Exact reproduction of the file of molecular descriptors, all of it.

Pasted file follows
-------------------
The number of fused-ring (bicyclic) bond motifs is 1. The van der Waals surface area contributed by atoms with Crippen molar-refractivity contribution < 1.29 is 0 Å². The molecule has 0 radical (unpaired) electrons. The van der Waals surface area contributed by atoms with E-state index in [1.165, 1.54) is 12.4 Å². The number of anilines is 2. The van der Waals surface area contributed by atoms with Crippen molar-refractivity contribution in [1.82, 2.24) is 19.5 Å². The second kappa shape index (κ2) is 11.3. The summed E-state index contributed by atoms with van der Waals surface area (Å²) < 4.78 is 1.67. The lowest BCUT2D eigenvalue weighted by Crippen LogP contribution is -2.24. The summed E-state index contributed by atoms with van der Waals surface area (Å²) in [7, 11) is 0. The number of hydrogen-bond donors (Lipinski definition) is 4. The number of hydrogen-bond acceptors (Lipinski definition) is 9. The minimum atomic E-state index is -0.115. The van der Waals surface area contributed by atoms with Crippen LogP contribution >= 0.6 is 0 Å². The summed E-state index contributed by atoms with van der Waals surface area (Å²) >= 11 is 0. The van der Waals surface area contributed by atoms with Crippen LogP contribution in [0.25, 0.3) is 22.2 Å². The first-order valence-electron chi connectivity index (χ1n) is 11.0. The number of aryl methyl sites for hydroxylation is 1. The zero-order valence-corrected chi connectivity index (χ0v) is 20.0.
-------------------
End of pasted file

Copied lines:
The number of fused-ring (bicyclic) bond motifs is 1. The van der Waals surface area contributed by atoms with Crippen molar-refractivity contribution < 1.29 is 0 Å². The molecule has 0 radical (unpaired) electrons. The van der Waals surface area contributed by atoms with E-state index in [1.165, 1.54) is 12.4 Å². The number of anilines is 2. The van der Waals surface area contributed by atoms with Crippen molar-refractivity contribution in [1.82, 2.24) is 19.5 Å². The second kappa shape index (κ2) is 11.3. The summed E-state index contributed by atoms with van der Waals surface area (Å²) < 4.78 is 1.67. The lowest BCUT2D eigenvalue weighted by Crippen LogP contribution is -2.24. The summed E-state index contributed by atoms with van der Waals surface area (Å²) in [7, 11) is 0. The number of hydrogen-bond donors (Lipinski definition) is 4. The number of hydrogen-bond acceptors (Lipinski definition) is 9. The minimum atomic E-state index is -0.115. The van der Waals surface area contributed by atoms with Crippen LogP contribution >= 0.6 is 0 Å². The summed E-state index contributed by atoms with van der Waals surface area (Å²) >= 11 is 0. The van der Waals surface area contributed by atoms with Crippen LogP contribution in [0.25, 0.3) is 22.2 Å². The first-order valence-electron chi connectivity index (χ1n) is 11.0. The number of aryl methyl sites for hydroxylation is 1. The zero-order valence-corrected chi connectivity index (χ0v) is 20.0.